Willem Vogelsang’s study of Afghanistan and the Afghans went to press just before the events of September 11 2001, and the subsequent repercussions for Afghanistan are addressed only briefly in the preface. However, this in no way detracts from the value of this book, by an eminent Leiden scholar, as a comprehensive overview of Afghanistan’s history and peoples from ancient times to the modem era.
Vogelsang’s deep knowledge of and interest in archaeology and ancient “Iran” are reflected in the chapters he devotes to the Indo-Iranian invasions of the second millennium BCE, the Persian Achaenienids, and the advent of Hellenism in the wake of Alexander. For Vogelsang, Alexander’s campaigns in Afghanistan were particularly important in view of the number of geographers, botanists, historians, biographers and others [who] collected a wealth of information about the campaign itself and about the terrain and the people the Macedonians"“encountered” (p. l 16). Forty per cent of the book is devoted to pre-Islamic Afghanistan, a period often marginalized in studies of medieval and modern history.
The term “Afghan” is first unambiguously recorded in the tenth century Persian work; the Hudud al Alam, and it becomes a common, terminl the histories and travelogues of the medieval period. It would seem generally to refer to the Pathan tribes, though it sometimes encompasses all tribes, inhabiting the Hindu Kush mountain region. Vogelsang commits more space to examining the Pathans than to the other ethnic groups that make up Afghanistan no doubt because the Pathans have always been the dominant group in the area and account for between 40 and 50 per cent of the population. However, space is given to such little-known groups as the Aymaq and Pasha’i speaking Dihgan.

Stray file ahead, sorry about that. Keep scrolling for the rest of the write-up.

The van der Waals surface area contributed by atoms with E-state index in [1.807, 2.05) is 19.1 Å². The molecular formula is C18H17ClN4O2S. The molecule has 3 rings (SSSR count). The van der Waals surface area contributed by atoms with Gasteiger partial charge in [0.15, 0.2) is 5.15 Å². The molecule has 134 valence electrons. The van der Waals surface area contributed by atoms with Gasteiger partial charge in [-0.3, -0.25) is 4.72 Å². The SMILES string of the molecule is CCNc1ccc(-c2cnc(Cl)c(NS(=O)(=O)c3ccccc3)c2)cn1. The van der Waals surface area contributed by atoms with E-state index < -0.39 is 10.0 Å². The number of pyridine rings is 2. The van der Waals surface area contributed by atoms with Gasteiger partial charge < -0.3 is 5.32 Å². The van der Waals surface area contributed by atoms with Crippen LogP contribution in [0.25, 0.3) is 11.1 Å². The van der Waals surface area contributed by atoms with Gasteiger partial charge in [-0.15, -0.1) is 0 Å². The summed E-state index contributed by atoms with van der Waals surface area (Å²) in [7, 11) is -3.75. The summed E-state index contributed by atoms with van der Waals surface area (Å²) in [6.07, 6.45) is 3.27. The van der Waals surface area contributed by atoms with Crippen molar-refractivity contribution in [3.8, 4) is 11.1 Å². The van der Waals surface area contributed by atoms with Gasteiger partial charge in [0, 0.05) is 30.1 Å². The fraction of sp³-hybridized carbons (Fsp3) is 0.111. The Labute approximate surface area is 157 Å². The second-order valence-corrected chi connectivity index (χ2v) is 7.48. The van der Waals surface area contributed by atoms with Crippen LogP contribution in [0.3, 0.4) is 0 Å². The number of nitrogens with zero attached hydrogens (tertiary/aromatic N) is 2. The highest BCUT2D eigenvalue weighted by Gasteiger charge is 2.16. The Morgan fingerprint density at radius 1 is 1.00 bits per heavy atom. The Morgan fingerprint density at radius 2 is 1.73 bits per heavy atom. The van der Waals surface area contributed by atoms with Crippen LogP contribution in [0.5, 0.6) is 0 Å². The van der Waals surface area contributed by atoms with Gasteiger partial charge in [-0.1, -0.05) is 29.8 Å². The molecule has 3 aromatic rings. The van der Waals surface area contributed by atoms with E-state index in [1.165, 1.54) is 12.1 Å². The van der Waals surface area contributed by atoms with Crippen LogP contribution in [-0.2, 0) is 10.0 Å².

Post-Islamic conquest history and the modern era are covered in nine well footnoted chapters, while the advent of Islam is discussed in one revealing chapter depicting Afghanistan from the mid-seventh century until the midninth century as a battlefield, shared by Arabs, Chinese and Tibetans fighting for control of the Silk Road and the passes between east and west. It is often forgotten that Afghanistan is more a Central Asian rather than Middle Eastern state.
Chapters covering the Islamic period and the modern era are of necessity narrative in style and afford only an outline of events. Footnotes are provided for scholars interested in additional research and the ample thirty pages of bibliography supply much food for further scholarly pursuit. However, for what is in many ways an historical account, there is a noticeable lack, either listed or cited primary source material, much of which is now readily available in edited and translated form.
Willem Vogelsang has written a comprehensive overview of a region now very much in the public eye and the welcome result is a readable, lucid and easily accessible guide to ways in many ways is a painfully complex subject.